Tighter money laundering

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The European Commission has announced two new proposals to strengthen existing regulations on anti-money laundering and fund transfers, states Harris & Co Accountants Northampton

One is a directive on the prevention of the use of the financial system for the purpose of money laundering and terrorist financing. The second is a regulation on information accompanying transfers of funds to secure ‘due traceability’ of these transfers. Both are designed to provide for a more targeted and focused risk-based approach.

The directive includes a requirement for companies to maintain records as to the identity of those who stand behind the company in reality. It also clarifies the rules on customer due diligence and on the provisions for dealing with politically exposed persons.

The Commission says the regulations are also intended to cover new threats and vulnerabilities, for example by extending coverage to the ‘gambling sector’, rather than just casinos as previously, and to letting agents as well as other estate agents. It also includes an explicit reference to tax crimes.

The regulations cover anyone dealing in goods or providing services for cash payment of €7,500 (about £6,500) or more, reduced from the current €15,000 threshold. They are also aimed at strengthening cooperation between different national Financial Intelligence Units.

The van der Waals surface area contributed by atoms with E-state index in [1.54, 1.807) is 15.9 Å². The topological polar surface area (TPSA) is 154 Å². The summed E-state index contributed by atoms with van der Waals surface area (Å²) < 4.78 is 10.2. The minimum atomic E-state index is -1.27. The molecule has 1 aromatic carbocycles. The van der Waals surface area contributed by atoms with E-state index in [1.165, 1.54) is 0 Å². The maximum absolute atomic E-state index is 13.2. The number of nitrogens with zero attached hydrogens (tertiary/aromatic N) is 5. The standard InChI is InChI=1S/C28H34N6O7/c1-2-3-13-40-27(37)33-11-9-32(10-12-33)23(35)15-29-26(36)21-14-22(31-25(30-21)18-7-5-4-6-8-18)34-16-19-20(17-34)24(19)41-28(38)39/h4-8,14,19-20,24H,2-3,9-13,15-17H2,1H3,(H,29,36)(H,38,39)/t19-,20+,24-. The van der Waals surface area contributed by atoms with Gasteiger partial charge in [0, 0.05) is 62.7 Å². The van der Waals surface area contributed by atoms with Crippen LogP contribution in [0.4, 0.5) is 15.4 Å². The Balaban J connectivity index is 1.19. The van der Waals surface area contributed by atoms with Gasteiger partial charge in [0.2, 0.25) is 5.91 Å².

Internal Market and Services Commissioner Michel Barnier said: ‘In addition to the criminal law approach, a preventive effort via the financial system can help to stop money-laundering. Our aim is to propose clear rules that reinforce the vigilance by banks, lawyers, accountants and all other professional concerned.’

The ICAEW welcomed the proposals. Felicity Banks, ICAEW’s head of business law said: ‘The proposed changes will mean that anti-money laundering laws are consistently stronger across the whole of the EU, which is a valuable step forward. Moreover, these proposals will also ensure compatibility with the recently revised international standards.’

‘Enforcement is also a key issue. The best rules in the world will be useless without proper and consistent enforcement across all member states. The extension and improvement to sanctions for non-compliance is therefore important,’ Banks said.

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